Why does this matter for water? Because the water district gets a LOT of money from the $6,310 fee it charges to connect new homes to the system. Once they are connected they pay VERY VERY little (an average of $21/month) for water, which may be why Pat Mulroy wants to spend another $3.5 billion to build an aqueduct to import more water (and "save" Vegas) from the dust.
Here (via ML) is a good excerpt:
“People view water as a human right and expect it to be virtually free,” says Michael LoCascio at Boston-based Lux Research Inc., which analyzes water issues. “Governments respond to that, and you end up with inefficiency.”Why, in the names of all the gods, does Mulroy "need" a federal guarantee when it charges SO LITTLE to water customers.
Without price-setting markets, water that cost 33 cents a cubic meter for the first 15 cubic meters delivered to homes in Memphis, Tennessee, in June 2007 was $3.01 in Atlanta and 57 cents in Las Vegas.
That’s cheap compared with Copenhagen, where the same amount that month was $7.71 per cubic meter, Gleick says.
Robert Glennon, a University of Arizona law professor, says governments must provide enough water for human survival. Beyond that, only freely functioning markets can allot it to people who need it most, he says.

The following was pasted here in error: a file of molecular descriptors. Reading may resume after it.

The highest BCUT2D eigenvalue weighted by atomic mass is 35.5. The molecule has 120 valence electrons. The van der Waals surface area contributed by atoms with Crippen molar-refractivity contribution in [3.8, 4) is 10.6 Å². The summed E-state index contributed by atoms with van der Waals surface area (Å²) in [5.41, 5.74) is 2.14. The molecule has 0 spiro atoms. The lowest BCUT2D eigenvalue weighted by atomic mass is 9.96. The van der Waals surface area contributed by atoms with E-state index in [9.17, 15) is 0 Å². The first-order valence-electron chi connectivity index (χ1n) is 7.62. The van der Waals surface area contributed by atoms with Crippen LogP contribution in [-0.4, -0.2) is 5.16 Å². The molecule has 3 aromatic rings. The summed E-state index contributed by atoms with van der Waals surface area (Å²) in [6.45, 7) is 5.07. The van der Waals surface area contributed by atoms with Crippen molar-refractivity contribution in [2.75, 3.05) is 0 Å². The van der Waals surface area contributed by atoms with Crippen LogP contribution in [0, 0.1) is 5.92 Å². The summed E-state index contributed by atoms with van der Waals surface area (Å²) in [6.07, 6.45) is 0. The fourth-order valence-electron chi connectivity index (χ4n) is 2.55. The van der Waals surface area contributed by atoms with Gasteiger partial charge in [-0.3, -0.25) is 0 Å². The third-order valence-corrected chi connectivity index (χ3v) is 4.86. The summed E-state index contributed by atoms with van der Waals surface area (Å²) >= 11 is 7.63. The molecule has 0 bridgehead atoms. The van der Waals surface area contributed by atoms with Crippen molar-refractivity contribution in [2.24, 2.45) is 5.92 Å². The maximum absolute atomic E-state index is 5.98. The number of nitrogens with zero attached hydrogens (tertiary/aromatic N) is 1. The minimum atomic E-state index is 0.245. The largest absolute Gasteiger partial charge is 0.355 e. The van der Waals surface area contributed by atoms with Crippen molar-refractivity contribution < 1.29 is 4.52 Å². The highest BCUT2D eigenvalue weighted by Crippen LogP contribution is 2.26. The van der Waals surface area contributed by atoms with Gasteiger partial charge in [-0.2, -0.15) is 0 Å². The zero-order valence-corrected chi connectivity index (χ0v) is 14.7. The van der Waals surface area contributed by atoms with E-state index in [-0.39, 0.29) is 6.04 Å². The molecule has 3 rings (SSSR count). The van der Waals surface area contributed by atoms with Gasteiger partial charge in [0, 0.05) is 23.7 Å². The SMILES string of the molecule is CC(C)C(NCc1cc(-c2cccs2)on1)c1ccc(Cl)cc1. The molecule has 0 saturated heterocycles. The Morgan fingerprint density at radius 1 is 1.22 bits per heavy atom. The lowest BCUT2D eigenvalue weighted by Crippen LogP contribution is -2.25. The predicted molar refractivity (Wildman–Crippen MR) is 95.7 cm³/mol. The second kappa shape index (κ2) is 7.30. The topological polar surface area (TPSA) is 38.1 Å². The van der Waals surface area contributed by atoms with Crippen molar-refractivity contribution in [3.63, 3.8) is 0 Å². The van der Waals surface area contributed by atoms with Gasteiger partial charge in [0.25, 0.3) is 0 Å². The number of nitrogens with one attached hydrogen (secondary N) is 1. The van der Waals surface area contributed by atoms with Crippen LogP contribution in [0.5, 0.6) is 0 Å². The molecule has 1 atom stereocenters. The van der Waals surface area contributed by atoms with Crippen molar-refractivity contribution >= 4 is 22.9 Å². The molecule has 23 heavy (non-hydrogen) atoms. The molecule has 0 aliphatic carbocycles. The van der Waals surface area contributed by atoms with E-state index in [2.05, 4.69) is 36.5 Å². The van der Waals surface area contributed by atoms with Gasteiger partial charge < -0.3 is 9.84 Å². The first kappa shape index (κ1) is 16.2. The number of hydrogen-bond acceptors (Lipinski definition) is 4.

Fast-growing cities should buy from farmers who use water on marginal land, says Glennon, author of “Unquenchable” (Island Press, 2009).
The Southern Nevada Water Authority is about halfway through a 30-year, $8.3 billion construction campaign. Last year, 57 percent of the money for it came from a $6,310 fee to hook up new homes. The Las Vegas real estate slump is so severe that total hookup collections dropped to $61.5 million last year from $188.4 million in 2006. Mulroy says the authority actually lost money on hookups in January because of refunds to developers who abandoned construction projects.
As a result, reserves in the construction fund dropped 6 percent in the first six weeks of 2009, to $480 million. Without those reserves, Mulroy says, she couldn’t assure investors the authority would be able to repay the $500 million in bonds she plans to start selling by early fall to complete the Lake Mead project. The authority had $3.9 billion in liabilities on June 30.
The authority also gets money from water deliveries, property taxes and fees from federal land sales. If she has to protect the reserves, Mulroy says, she’ll raise water rates, which total about $21 a month for a single-family home.
She’s asked fellow Nevadan Harry Reid, the U.S. Senate majority leader, for a federal guarantee on the bonds. Reid is exploring how to help big municipal water systems, including Mulroy’s, get easier access to credit,
I think that Mulroy has to get her own house in order before she goes asking for water or credit guarantees elsewhere. Damn, it looks like a little too much time inside the Mirage has distorted her notions of "normal."
Bottom Line: Las Vegas (and other water-deficit cities) need to raise their prices and improve their operating efficiency before they can ask for help from those of us with sensible financial and aguanomical policies.